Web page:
Excellent piece on exceptions

| 2 Comments
IanG on Tap: When to Catch Exceptions - the answer is, of course, not as often as you'd expect... Ian's talking about managed code as can be seen from his final comments about expecting to see many more finally blocks than catch blocks, of course, in a proper language ;) like C++ you don't need any try blocks at all as RAII will deal with all your resource management for you...

2 Comments

Of course in a proper language like C# you don't need to write lots of little wrapper classes to implement RAII, because you can use finally blocks to deal with all your resource management for you... ;-)

Actually, the using statement often gets rid of the need to write your finally blocks explicitly. Most resources the need explicit tidying implement IDisposable, so you can just do this:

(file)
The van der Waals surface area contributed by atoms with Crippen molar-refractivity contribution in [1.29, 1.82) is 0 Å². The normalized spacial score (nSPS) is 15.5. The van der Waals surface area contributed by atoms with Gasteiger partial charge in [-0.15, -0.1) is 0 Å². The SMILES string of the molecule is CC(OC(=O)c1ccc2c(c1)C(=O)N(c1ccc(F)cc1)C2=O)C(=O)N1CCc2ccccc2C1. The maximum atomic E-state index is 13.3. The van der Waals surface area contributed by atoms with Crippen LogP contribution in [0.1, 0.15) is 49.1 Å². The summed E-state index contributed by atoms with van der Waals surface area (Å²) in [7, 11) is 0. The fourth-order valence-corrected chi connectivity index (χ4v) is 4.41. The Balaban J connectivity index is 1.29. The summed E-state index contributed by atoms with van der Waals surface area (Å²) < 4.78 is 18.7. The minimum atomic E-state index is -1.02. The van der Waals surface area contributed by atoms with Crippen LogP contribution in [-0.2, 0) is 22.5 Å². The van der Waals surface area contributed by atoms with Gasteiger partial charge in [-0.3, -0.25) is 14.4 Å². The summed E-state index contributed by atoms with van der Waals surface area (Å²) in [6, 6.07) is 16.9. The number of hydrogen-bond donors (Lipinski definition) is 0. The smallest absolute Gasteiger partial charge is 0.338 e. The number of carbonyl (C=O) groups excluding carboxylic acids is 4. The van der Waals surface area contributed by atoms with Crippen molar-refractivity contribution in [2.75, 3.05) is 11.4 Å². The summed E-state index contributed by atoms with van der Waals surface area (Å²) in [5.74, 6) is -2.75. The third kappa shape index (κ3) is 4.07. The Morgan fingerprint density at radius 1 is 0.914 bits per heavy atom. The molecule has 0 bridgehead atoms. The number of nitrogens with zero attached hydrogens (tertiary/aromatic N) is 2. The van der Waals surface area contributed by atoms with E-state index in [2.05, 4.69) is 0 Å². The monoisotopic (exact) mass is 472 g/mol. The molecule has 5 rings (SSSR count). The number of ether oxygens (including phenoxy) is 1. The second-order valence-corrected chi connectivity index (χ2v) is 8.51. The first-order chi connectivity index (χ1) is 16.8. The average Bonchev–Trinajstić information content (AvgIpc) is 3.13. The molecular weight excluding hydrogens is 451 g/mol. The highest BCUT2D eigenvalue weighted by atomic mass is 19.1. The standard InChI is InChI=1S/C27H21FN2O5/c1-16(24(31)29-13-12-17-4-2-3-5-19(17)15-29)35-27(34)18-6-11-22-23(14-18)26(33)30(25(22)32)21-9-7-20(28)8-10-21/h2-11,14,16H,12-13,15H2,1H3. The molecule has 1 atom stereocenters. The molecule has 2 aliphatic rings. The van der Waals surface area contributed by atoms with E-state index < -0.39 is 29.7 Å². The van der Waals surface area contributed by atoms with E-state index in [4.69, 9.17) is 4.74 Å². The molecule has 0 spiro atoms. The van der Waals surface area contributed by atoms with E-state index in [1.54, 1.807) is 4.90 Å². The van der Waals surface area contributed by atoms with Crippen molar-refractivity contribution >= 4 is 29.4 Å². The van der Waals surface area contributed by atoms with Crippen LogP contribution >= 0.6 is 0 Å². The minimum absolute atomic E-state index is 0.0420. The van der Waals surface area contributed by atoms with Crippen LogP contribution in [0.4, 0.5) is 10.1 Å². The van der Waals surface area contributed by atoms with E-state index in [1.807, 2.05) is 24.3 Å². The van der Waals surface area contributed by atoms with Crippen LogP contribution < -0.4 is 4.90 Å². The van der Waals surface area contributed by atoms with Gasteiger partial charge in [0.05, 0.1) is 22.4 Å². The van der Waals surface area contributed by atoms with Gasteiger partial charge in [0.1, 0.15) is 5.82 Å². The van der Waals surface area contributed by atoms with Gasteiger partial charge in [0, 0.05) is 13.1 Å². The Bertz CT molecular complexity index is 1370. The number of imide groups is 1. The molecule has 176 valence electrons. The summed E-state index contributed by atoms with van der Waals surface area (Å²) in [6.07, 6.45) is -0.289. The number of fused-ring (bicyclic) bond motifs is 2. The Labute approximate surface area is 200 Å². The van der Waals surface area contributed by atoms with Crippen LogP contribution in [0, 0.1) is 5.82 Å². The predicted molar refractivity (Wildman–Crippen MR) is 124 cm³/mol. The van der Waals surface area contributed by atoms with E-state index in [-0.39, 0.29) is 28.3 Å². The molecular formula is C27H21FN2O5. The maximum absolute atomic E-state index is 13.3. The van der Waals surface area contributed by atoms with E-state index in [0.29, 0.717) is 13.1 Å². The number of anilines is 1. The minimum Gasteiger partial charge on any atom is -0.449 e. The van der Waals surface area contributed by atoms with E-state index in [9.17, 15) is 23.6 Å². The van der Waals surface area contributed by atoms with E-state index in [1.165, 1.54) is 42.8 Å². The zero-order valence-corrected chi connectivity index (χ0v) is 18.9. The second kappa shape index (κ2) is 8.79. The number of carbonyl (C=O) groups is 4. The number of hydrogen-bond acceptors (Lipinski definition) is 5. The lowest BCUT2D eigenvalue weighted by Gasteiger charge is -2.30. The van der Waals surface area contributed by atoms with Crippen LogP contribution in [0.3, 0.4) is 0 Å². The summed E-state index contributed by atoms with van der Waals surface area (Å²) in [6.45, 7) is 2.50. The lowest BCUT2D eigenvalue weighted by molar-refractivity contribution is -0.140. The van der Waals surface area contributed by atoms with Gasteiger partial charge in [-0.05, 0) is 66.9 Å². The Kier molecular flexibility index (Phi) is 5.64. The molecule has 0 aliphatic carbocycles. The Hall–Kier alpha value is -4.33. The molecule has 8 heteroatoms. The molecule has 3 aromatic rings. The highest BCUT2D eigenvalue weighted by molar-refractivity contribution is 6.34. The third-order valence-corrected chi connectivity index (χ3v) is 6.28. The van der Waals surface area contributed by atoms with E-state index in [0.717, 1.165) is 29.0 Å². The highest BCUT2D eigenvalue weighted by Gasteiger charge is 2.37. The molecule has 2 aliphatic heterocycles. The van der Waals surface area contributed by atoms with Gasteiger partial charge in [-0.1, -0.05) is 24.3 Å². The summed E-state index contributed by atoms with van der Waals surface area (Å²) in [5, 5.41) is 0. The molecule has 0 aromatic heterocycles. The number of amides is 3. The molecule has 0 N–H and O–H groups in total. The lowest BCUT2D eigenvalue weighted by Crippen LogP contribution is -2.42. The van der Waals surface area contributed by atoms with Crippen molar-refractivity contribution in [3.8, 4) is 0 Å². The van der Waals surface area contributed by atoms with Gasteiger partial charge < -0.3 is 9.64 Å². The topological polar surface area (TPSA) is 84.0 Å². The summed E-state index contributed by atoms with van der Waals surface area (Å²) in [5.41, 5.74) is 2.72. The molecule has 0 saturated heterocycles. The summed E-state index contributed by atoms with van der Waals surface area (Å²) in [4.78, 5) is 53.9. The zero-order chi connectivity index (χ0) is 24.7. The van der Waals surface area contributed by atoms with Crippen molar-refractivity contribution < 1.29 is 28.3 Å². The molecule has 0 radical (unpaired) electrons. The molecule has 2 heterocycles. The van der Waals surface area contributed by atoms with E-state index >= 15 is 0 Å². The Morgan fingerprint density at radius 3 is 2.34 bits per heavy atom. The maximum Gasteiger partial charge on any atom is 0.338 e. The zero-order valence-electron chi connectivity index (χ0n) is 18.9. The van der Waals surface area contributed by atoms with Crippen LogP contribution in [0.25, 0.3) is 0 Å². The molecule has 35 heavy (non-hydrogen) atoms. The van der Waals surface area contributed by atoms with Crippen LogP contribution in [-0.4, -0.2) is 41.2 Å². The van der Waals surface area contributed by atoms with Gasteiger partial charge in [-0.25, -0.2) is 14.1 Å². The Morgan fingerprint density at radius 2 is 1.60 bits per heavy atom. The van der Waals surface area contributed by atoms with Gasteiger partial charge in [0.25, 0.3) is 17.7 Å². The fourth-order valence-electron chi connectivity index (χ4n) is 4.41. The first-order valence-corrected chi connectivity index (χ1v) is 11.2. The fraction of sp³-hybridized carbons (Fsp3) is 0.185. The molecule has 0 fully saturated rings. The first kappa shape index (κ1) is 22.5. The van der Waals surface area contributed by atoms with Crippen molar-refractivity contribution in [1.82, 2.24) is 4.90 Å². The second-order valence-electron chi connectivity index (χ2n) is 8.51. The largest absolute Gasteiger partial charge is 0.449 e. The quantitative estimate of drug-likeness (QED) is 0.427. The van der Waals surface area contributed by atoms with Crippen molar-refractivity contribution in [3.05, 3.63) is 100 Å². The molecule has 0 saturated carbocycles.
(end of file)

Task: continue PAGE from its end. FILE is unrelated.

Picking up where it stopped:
using (Foo f = new Foo())
using (Bar b = new Bar())
{
f.DoStuff(b);
}

The C# compiler will generate the finally block for you to call Dispose on both f and b, just like the C++ compiler would generate code to execute your destructors for you.

Ian,

Yeah, I know, just couldn't resist a little dig ;)

Len

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